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Freehold vs Leasehold

The properties you look at will all be purchased either ‘freehold’ or ‘leasehold’. But what does this mean?

Freehold means that you are buying the house and the land outright.

Leasehold means that you are buying the rights to the property for a set period, usually from 125 to 999 years. The freeholder will retain ownership of the land, and you will need to comply with any rules included in the leasehold terms. You are also likely to have to pay service charges – the estate agent has to give you information on these charges and the lease length, and it’s important to bear these costs in mind when deciding on a property. It is also worth asking about when and how charges are likely to increase over time.

GROUND RENT. You may hear ground rent and administration charges mentioned when people talk about taking on a leasehold property; however, following the Leasehold Reform (Ground Rent) Act 2022, these charges have been abolished for new residential lease agreements.

If the remaining lease is getting short, and particularly if it’s under 80 years, it can affect the value of the property and your ability to sell it down the line. It can be tricky to find a mortgage for homes with less than 80 years remaining on the lease. Leaseholders normally have the right to extend their lease by 50 years for a house, or 90 years for a flat, but this is associated with significant charges, particularly if there are fewer than 60 years left on the lease. You can also ask the landlord at any time if you can buy the freehold from them, but they have no obligation to sell.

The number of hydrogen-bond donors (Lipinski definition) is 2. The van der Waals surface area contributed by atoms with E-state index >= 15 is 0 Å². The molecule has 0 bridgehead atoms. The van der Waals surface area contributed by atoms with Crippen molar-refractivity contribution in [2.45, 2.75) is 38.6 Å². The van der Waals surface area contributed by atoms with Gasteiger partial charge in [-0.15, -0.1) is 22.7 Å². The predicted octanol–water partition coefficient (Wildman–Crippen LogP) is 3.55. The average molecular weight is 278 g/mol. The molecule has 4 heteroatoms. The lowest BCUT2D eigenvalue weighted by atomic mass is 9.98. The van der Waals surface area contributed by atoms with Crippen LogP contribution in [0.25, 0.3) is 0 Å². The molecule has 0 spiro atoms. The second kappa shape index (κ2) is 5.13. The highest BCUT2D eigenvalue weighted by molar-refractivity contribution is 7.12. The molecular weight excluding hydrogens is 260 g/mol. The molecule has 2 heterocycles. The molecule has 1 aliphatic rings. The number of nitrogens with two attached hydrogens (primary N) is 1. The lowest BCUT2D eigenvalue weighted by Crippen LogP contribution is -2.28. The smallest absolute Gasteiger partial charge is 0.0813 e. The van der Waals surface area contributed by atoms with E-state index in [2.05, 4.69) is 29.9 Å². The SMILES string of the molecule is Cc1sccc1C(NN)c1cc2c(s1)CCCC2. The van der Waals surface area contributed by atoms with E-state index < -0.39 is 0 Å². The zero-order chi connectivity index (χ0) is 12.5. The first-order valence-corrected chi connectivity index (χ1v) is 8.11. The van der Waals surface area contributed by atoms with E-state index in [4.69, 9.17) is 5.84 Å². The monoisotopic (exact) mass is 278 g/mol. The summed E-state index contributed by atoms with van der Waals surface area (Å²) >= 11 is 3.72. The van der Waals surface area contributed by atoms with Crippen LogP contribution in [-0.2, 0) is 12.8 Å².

Most houses are freehold, and most flats are leasehold, but there are exceptions.

The majority of house purchases are freehold. In general, buying a leasehold is more complex, and there will be more for your conveyancer to consider. However, there is an advantage to a leasehold. Shared spaces are looked after by the landlord, and upkeep and maintenance of those areas is the landlord’s responsibility. For this reason, you should make sure that you also look closely at the communal areas, to check that they are in good condition. It’s also worth finding out if communal utility bills are paid promptly.

If you are looking at a leasehold property, you should review the guidance on the government Leasehold Advisory Service website.

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